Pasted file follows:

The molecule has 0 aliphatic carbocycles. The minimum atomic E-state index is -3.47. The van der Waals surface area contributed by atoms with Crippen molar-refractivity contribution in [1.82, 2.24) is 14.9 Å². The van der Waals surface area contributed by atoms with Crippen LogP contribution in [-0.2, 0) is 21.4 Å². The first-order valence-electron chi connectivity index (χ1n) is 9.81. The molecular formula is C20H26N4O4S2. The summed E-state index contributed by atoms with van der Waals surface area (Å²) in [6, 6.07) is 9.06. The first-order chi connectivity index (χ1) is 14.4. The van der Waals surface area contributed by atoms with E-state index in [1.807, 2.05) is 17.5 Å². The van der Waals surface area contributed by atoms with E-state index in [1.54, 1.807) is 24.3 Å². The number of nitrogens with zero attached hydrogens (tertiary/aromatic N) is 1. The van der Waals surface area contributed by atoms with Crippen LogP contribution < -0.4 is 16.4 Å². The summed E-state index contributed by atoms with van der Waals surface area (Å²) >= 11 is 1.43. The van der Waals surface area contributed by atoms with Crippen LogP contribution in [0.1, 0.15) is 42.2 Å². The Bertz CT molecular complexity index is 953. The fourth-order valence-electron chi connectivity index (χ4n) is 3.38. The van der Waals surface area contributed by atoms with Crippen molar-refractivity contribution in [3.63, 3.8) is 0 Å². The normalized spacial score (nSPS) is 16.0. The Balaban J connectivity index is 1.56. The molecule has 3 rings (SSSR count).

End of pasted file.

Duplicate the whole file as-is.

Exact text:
The molecule has 0 aliphatic carbocycles. The minimum atomic E-state index is -3.47. The van der Waals surface area contributed by atoms with Crippen molar-refractivity contribution in [1.82, 2.24) is 14.9 Å². The van der Waals surface area contributed by atoms with Crippen LogP contribution in [-0.2, 0) is 21.4 Å². The first-order valence-electron chi connectivity index (χ1n) is 9.81. The molecular formula is C20H26N4O4S2. The summed E-state index contributed by atoms with van der Waals surface area (Å²) in [6, 6.07) is 9.06. The first-order chi connectivity index (χ1) is 14.4. The van der Waals surface area contributed by atoms with E-state index in [1.807, 2.05) is 17.5 Å². The van der Waals surface area contributed by atoms with E-state index in [1.54, 1.807) is 24.3 Å². The number of nitrogens with zero attached hydrogens (tertiary/aromatic N) is 1. The van der Waals surface area contributed by atoms with Crippen LogP contribution < -0.4 is 16.4 Å². The summed E-state index contributed by atoms with van der Waals surface area (Å²) >= 11 is 1.43. The van der Waals surface area contributed by atoms with Crippen LogP contribution in [0.1, 0.15) is 42.2 Å². The Bertz CT molecular complexity index is 953. The fourth-order valence-electron chi connectivity index (χ4n) is 3.38. The van der Waals surface area contributed by atoms with Crippen molar-refractivity contribution in [3.63, 3.8) is 0 Å². The normalized spacial score (nSPS) is 16.0. The Balaban J connectivity index is 1.56. The molecule has 3 rings (SSSR count).